It's an unexceptionable, even predictable, list, though another list of a dozen of equal quality could be made, and another, and another – the National is a great gallery with a quite astonishing collection. The odd one out in the touring twelve is obvious: Artemisia Gentileschi's Self-Portrait as Saint Catherine of Alexandria – and not solely because it's the only painting by a woman. A fine and fascinating work though it is, it surely doesn't fit in such stratospherically august company as this. No doubt it was included simply because the list makers felt there had to be something painted by a woman, and frankly there's not a lot of choice, at least in the National Gallery's collection. Oddly, it is the one painting of the dozen that has already been on tour – in 2018, when it turned up in a wide range of non-gallery, non-museum settings, so that it could be seen by people who do not go out of their way to look at works of art. Another laudable initiative, though of course not the kind of thing you could do with the Wilton Diptych or the Toilet of Venus... 

Sunday 19 June 2022

Unquenchable Superabundance

 In the course of thinning out my bookshelves, I have just 'let go', after a short struggle, my big fat two-volume Browning, partly because of its condition, but largely because, well, who needs two fat volumes of Browning? Apart from 'The Ring and the Book', Volume Two contains little that is likely ever to interest anyone outside academe – 'Prince Hohenstiel-Schwangau, Saviour of Society' anyone? 'Red Cotton Night-Cap Country, or Turf and Towers'? 'Pacchiarotto, and How He Worked in Distemper, et Cetera'? No, surely a judicious one-volume selection of Browning's best would be enough for anyone... Which made me think of Geoffrey Hill (who would have been 90 today). He wrote enough to fill two volumes almost as fat as my Browning, but would his Volume Two be of much more interest or appeal than Browning's? I'm quite sure that Hill's poetry will last, but what will last, and deserve to last, will be, I think, his earlier work, up to and including the two great long poems, 'The Triumph of Love' and 'The Mystery of the Charity of Charles Peguy', and the little flurry of later short poems. After that, as with Browning, prolixity – or, more kindly, sheer unquenchable superabundance – takes over, and the returns diminish. Not that it matters: by that time, Hill had done enough, as Browning had, to secure his place among the greats.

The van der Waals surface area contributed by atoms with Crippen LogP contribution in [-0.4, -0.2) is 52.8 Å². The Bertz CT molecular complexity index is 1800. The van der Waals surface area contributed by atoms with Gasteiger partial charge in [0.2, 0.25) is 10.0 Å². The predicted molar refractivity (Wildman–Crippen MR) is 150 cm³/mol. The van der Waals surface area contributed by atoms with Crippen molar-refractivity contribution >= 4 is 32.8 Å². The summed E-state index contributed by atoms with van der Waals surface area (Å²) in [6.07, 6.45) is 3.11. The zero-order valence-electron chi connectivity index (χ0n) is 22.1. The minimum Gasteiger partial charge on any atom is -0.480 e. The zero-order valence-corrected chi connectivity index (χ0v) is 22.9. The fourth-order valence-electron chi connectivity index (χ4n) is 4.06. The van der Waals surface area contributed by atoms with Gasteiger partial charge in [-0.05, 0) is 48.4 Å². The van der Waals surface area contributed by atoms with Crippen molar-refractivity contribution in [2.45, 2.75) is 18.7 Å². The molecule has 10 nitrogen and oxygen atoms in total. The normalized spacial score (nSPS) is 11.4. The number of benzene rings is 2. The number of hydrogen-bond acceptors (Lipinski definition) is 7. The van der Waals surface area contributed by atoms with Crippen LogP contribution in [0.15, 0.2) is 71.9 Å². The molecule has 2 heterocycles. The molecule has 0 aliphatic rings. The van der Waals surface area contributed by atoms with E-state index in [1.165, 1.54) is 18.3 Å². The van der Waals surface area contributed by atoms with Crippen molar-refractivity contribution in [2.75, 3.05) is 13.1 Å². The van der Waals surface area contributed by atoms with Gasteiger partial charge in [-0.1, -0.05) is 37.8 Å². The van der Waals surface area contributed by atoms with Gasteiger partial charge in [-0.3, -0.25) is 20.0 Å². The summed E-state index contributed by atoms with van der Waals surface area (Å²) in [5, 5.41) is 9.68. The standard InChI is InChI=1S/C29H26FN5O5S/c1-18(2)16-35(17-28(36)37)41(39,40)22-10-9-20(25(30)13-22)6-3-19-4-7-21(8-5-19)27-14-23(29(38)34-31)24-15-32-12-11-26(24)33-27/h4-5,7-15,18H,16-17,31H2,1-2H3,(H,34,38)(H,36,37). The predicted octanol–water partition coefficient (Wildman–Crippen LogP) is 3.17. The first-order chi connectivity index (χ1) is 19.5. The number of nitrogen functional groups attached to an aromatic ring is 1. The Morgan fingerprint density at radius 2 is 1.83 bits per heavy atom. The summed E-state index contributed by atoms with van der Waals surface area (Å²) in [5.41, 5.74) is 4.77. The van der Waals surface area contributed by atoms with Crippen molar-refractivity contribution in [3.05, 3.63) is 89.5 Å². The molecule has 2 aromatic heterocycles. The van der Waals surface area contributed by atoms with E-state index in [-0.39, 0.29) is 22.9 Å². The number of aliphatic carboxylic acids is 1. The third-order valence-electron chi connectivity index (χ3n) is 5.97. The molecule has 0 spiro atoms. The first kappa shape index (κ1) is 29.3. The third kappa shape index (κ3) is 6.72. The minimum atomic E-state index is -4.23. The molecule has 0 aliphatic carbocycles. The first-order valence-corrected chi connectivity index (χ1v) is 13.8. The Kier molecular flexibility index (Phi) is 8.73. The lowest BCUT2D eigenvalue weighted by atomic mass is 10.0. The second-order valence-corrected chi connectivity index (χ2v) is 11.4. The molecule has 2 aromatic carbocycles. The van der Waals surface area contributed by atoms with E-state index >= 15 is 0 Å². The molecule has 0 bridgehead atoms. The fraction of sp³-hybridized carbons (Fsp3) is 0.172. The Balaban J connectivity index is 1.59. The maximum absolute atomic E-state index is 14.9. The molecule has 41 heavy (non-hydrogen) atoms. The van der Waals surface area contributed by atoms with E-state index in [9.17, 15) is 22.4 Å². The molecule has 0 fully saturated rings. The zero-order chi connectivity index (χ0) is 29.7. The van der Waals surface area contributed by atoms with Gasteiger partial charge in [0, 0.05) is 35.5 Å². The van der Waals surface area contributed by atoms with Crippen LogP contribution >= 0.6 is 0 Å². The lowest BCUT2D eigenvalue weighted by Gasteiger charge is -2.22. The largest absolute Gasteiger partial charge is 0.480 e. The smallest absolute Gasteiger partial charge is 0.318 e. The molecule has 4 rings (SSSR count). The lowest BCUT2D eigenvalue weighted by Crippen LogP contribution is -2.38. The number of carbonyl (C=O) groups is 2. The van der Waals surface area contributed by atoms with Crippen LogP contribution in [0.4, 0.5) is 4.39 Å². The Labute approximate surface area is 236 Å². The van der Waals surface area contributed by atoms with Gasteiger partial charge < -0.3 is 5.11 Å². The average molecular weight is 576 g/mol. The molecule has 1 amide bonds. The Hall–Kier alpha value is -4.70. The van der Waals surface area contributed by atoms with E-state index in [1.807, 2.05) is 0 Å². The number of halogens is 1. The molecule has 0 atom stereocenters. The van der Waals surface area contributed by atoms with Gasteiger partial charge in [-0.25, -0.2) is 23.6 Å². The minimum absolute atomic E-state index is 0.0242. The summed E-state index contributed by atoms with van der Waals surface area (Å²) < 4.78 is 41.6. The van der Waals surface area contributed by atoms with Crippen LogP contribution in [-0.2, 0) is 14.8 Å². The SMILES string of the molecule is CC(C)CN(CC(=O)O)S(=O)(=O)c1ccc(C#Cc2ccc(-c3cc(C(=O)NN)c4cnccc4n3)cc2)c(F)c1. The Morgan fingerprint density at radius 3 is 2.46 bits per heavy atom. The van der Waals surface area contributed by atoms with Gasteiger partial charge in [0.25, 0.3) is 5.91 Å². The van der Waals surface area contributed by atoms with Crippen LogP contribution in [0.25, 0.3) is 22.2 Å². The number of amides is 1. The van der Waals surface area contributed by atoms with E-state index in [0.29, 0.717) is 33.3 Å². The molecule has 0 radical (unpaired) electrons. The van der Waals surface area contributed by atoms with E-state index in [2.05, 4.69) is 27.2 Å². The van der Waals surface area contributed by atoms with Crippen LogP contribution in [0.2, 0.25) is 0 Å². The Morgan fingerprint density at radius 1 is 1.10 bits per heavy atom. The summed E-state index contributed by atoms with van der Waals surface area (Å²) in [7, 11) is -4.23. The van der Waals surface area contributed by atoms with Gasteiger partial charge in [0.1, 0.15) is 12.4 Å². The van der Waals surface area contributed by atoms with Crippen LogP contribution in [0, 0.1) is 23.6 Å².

Saturday 18 June 2022

Fred and Adele

 I caught this cheery number on Radio 3 this morning. In a recording made in 1926, Fred Astaire and his sister Adele sing Gershwin's 'I'd Rather Charleston' (from Lady Be Good), with the composer enjoying himself at the piano. 
Adele (born Adele Marie Austerlitz) was hugely talented and, in their early days, a bigger star than Fred. In 1932, after 27 years performing with her brother, she gave up showbusiness to marry Lord Charles Cavendish, son of the Duke of Devonshire. She proposed to him over drinks in a speakeasy, and he said yes. When the time came to meet his family, she introduced herself by cartwheeling across the floor to where her new relatives stood waiting uneasily. Overcoming some initial resistance, she was welcomed into the family, married at Chatsworth, and set up home with the alcoholic Lord Charles at Lismore castle in Ireland. When war came, she worked tirelessly at the American Red Cross's canteen near Piccadilly Circus, writing and posting letters home for soldiers, manning the information desk, dancing with soldiers and helping them to shop for necessities. After Lord Charles drank himself to death, Adele married an American Colonel and lived happily ever after – well, more or less – remaining close to Fred throughout her long life.